Author and Pastor Tony Myles spoke with us about his latest book Flipping Missions. Tony shared his thoughts on the current state of short term missions and what leaders can do to help make the trips matter.

1) Short term mission trips have historically been seen as a positive way to get young people engaged in overseas missions, but lately have come under fire for, perhaps, facilitating a bad view of missiology in general. Why is this?

People like to air their opinions, plain and simple. I'm just as guilty as anyone about this, so let's all be honest about how that's played into current conversations about missions. We end up trying to say the next clever thing, whether we actually have something original to offer or are just kicking at what's been foundational for years. We become so focused on the finding a "nail in the tire" that we stop driving the "vehicle" forward and actually making progress.

If there is any ongoing problem with mission trips, it's in our lack of foundational preparation, debriefing, and follow-up. That's the focus of Flipping Missions because what will either make the most of a trip or waste it is who we are going into it and coming out of it.

2) Do you still think short term trips are valid?

Absolutely, but they can't just become a calendar event or an annual thing we do. Mission trips are like "date nights" for married couples. They aren't meant to replace the relationship, but provide space and investment to figure out what's even happening in the relationship.

Any time we spend in a cross-cultural community is meant to let God cross into the community and culture of our souls. We sign up for a mission trip thinking it will be a meaningful experience, but God wants to give each of us a meaningful life. It's good to go "somewhere else" to serve, but it's better to use that to then start living as a missionary right where you are.

If there is any ongoing problem with mission trips, it's in our lack of foundational preparation, debriefing, and follow-up.

3) How can pastors and church leaders better prepare their people to do STM's well?

At least two things need to happen to make a mission trip spectacular.

On one hand, someone needs to be driving the logistics of the trip, be it fundraising, packing, safety issues and more. Church leaders tend to excel at this because we are concerned about all these things so our people can feel confident in what they're about to experience.

On the other hand, someone (or something) needs to speak into the spiritual preparation of the trip. As strange as it sounds, pastors can become so focused on the trip itself that they overlook this critical component. Flipping Missions is our attempt to be a pastoral partner by speaking into your team members six weeks before and after your trip, not to mention during your experience.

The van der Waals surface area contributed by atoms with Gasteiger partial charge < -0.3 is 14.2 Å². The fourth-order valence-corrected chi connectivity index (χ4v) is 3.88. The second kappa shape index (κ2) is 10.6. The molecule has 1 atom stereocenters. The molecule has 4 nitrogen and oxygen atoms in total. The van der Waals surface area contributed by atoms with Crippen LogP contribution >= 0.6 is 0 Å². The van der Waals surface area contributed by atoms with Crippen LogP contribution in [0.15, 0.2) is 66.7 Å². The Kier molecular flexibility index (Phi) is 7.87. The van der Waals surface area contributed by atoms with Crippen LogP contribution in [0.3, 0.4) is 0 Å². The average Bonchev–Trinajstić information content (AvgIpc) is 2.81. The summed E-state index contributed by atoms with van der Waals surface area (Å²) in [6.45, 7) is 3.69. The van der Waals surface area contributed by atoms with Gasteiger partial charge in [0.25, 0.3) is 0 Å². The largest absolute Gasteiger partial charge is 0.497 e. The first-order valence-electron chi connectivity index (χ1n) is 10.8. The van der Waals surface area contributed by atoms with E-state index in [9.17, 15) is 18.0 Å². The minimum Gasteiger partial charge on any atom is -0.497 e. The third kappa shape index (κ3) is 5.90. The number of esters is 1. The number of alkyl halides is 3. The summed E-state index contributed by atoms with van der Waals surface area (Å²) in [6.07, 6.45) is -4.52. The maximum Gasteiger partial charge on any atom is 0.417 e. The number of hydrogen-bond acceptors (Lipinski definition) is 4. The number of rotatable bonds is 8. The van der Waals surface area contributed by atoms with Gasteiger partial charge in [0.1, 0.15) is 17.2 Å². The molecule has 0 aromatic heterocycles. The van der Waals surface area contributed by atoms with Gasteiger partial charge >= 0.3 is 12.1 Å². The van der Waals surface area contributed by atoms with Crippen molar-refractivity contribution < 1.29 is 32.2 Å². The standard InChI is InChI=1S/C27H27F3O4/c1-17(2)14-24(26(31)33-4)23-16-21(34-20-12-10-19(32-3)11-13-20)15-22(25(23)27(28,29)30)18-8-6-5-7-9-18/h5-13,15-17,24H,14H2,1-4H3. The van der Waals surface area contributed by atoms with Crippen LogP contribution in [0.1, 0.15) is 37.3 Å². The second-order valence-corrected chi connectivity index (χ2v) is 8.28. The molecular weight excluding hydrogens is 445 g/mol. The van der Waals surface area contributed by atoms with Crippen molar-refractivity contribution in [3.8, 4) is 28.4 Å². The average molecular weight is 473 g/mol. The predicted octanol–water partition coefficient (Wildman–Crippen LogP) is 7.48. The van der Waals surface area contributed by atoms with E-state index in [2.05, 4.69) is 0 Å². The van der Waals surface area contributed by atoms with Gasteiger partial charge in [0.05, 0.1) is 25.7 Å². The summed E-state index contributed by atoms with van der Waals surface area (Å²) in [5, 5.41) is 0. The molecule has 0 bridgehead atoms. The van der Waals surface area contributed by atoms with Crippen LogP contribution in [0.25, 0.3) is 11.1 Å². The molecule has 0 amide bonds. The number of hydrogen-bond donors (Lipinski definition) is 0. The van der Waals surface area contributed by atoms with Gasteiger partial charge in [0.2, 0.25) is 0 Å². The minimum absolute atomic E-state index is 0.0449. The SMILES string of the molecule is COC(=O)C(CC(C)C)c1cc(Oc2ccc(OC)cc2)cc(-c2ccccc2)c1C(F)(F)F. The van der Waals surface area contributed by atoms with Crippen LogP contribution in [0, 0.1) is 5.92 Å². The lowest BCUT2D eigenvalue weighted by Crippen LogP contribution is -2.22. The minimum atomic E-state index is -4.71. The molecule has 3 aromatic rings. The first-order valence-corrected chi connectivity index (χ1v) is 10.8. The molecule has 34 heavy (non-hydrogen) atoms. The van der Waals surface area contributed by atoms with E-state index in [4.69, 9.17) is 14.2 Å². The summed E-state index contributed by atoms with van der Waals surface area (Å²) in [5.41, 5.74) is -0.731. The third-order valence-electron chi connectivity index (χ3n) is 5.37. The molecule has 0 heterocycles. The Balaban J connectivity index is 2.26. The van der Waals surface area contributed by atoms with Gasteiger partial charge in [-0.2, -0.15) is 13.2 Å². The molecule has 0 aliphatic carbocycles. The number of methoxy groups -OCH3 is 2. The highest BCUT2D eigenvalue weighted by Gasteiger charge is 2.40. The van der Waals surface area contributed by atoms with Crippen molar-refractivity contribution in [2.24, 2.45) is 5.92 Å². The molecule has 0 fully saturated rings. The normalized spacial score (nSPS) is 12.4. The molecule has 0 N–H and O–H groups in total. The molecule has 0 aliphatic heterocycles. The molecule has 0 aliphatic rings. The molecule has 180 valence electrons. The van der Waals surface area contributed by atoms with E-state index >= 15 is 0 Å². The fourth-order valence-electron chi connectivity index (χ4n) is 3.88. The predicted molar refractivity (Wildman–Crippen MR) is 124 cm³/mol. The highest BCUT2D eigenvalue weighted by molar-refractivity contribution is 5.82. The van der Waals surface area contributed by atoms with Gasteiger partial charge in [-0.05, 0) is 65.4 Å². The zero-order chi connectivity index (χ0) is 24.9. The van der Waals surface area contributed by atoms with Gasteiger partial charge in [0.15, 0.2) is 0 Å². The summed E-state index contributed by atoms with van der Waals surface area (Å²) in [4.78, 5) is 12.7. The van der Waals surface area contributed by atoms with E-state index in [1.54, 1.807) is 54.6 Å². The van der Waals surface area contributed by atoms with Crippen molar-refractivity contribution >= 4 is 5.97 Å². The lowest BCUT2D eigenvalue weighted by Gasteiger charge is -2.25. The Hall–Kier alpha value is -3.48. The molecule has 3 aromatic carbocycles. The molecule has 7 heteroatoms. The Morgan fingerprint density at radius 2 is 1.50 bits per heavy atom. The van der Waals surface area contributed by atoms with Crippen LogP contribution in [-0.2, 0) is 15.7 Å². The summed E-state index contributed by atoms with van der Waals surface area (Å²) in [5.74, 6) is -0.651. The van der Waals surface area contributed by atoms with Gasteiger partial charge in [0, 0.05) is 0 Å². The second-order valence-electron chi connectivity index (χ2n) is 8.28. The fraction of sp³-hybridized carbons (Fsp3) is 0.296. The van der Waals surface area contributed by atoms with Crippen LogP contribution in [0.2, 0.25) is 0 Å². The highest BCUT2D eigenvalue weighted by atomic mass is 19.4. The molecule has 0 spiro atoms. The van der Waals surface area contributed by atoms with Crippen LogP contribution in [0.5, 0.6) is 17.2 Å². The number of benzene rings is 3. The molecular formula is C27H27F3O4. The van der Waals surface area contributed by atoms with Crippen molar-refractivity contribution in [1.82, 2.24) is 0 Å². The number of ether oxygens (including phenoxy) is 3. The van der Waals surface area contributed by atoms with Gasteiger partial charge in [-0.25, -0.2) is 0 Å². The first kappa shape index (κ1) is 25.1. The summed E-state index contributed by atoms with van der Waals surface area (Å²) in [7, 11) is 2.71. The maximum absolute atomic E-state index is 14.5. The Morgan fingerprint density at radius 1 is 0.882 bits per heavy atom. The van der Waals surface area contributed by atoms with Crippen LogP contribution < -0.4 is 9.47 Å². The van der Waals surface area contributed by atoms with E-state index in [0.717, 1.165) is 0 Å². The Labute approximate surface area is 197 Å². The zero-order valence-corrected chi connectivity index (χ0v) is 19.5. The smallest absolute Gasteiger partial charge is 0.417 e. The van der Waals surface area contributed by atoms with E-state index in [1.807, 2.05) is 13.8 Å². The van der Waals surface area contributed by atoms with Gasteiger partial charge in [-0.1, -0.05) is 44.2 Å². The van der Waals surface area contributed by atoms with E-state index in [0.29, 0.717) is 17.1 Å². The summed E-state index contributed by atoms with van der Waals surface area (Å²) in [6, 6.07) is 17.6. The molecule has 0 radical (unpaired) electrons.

If you have a way to do both of these well, keep doing it. If you don't, we'd like to help.

4) How can field missionaries better leverage STM's to advance their mission in the field?

Short-term missionaries will at best only experience a slice of the culture they're entering, but many will presume they are getting the full experience. Field missionaries can either feed into this or enlarge everyone's understanding. My co-author and great friend Rob Murphy has spent years as a field missionary, and in the book he speaks to this.

As an analogy, imagine standing on an ocean shoreline and dipping your toe into the water. You can truthfully claim that you were "in the ocean," but there's no denying that the people out in the waves are experiencing something you aren't. Every step a short-term missionary takes into a new culture should be complemented by a field missionary who is meeting them in those waves, equipping that person to "swim" or "float" in discovering what else is out there.

Remember that the purpose of your trip isn't to get a new photo for your social media profile.

5) As thousands of young people around the country are preparing for short-term trips overseas, what word of advice would you give them?

Spend time with Jesus. Don't do this merely to prepare for your experience, but because spending time with Jesus is the experience. Beyond that, remember that the purpose of your trip isn't to get a new photo for your social media profile. Imagine someone coming into your home and taking selfies in front of you, as if you were merely a prop to their desires or interests. Remember this and do whatever you can to not head into your trip as a tourist but as a humble advocate for God. Put your phone in your pocket and take your headphones off to be fully present and join the Holy Spirit in what he's already doing.

Daniel Darling is vice-president of communications for the Ethics and Religious Liberty Commission. He is the author of several books, including his latest, Activist Faith.